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Status: Fixed
Closed: Apr 2018

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Windows: CiSetFileCache TOCTOU CVE-2017-11830 Incomplete Fix

Project Member Reported by, Jan 11 2018

Issue description

Windows: CiSetFileCache TOCTOU CVE-2017-11830 Incomplete Fix
Platform: Windows 10 1709 (including Win10S)
Class: Security Feature Bypass

The fix for CVE-2017-11830 is insufficient to prevent a normal user application adding a cached signing level to an unsigned file by exploiting a TOCTOU in CI leading to circumventing Device Guard policies.

The previous issue I reported was due to not checking for write access on the target file handle when setting the cache. This allows a user application to abuse a TOCTOU and rewrite the file after the hash has been generated for the file. The only changed code seems to be below:

FILE_OBJECT target_file;
ObReferenceObjectByHandle(FileHandle, 0, *IoFileObjectType, &target_file); 
if (target_file->SharedWrite) {

if (target_file->WriteAccess) {  ← Additional check for the file being opened for write.
      if ((PsGetProcessProtection(PsGetCurrentProcess()) & 7) != ProtectedProcessLight)

The fix was to add a check that the target file passed isn’t writable. This combined with the check for FILE_SHARE_WRITE should mean the user can’t hold on to a writable file handle. However, when the file handle is converted to a file object with ObReferenceObjectByHandle the desired access is 0, which means we can pass a handle with any granted access including SYNCHRONIZE or READ_CONTROL, which do not respect file sharing. So we can still exploit this issue by doing the following:

1. Open the file for write access.
2. Reopen another handle to the file for SYNCHRONIZE access. This works as this access right can be used regardless of the sharing mode.
3. Set cached signing level through the handle opened in 2.
4. Wait for oplock, rewrite file using handle opened in 1. Release oplock.

Proof of Concept:

I’ve provided a PoC as a C# project. It will allow you to “cache sign” an arbitrary executable. If you want to test this on a locked down system such as Win10S you’ll need to sign the PoC (and the NtApitDotNet.dll assembly) so it’ll run. Or use it via one of my .NET based DG bypasses, in that case you can call the PoC_CacheSignature.Exploit.Run method directly. It copies notepad to a file, attempts to verify it but uses an oplock to rewrite the contents of the file with the untrusted file before it can set the kernel EA.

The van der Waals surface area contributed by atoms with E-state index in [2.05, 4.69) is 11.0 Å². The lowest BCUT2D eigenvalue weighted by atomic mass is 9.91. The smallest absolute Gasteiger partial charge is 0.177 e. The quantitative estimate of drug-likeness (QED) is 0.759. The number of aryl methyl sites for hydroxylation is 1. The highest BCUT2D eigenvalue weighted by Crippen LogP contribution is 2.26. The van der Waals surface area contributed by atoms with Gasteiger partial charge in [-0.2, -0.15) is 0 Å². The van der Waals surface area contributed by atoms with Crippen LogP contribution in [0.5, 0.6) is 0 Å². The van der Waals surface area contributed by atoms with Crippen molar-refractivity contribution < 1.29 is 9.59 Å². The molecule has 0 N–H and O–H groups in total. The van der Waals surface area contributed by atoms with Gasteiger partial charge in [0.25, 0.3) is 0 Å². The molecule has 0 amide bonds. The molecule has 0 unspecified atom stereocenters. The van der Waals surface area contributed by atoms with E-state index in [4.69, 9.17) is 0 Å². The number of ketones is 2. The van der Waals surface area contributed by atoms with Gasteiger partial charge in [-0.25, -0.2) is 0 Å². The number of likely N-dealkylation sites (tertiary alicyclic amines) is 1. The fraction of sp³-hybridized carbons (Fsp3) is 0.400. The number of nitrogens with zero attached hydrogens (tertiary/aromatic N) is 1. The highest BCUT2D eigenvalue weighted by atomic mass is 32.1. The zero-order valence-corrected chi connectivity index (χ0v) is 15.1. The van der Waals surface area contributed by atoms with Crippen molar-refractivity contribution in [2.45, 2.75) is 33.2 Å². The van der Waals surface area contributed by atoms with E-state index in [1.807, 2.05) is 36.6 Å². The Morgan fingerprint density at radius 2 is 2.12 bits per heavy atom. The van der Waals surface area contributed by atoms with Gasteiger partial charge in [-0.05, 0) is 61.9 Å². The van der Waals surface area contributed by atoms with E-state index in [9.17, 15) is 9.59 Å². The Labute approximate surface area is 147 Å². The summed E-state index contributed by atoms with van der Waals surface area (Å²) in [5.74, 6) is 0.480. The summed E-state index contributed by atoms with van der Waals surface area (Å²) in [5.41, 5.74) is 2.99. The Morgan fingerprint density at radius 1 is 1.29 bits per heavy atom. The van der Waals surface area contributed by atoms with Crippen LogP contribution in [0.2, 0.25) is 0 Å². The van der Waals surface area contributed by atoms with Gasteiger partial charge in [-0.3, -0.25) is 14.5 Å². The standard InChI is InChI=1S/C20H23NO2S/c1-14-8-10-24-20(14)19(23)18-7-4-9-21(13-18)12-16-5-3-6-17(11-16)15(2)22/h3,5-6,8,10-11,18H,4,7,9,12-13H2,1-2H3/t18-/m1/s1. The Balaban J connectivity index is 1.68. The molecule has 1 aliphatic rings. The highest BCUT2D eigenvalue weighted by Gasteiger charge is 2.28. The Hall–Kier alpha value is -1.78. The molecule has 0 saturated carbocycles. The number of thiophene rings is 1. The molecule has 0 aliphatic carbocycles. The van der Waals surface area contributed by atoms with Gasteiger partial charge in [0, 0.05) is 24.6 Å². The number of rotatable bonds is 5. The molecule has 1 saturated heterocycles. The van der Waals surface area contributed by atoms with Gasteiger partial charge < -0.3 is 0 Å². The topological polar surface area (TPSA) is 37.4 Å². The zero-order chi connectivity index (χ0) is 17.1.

1) Compile the C# project. It will need to grab the NtApiDotNet v1.1.7 package from NuGet to work.
2) Execute the PoC passing the path to an unsigned file and to the output  “cache signed” file, e.g. poc unsigned.exe output.exe
3) You should see it print the signing level, if successful.
4) You should not be able to execute the unsigned file, bypassing the security policy enforcement.

NOTE: If it prints an exception then the exploit failed. The opened catalog files seemed to be cached for some unknown period of time after use so if the catalog file I’m using for a timing signal is already open then the oplock is never broken. Just rerun the poc which will pick a different catalog file to use. Also the output file must be on to a NTFS volume with the USN Change Journal enabled as that’s relied upon by the signature level cache code. Best to do it to the boot drive as that ensures everything should work correctly.

Expected Result:
Access denied or at least an error setting the cached signing level.

Observed Result:
The signing level cache is applied to the file with no further verification. You can now execute the file as if it was signed.

This bug is subject to a 90 day disclosure deadline. If 90 days elapse without a broadly available patch, then the bug report will automatically become visible to the public.
5.0 KB Download
Project Member

Comment 1 by, Jan 11 2018

Labels: MSRC-43036
Project Member

Comment 2 by, Apr 12 2018

Labels: CVE-2018-0966
Status: Fixed (was: New)
Fixed in
Project Member

Comment 3 by, Apr 16 2018

Labels: -Restrict-View-Commit

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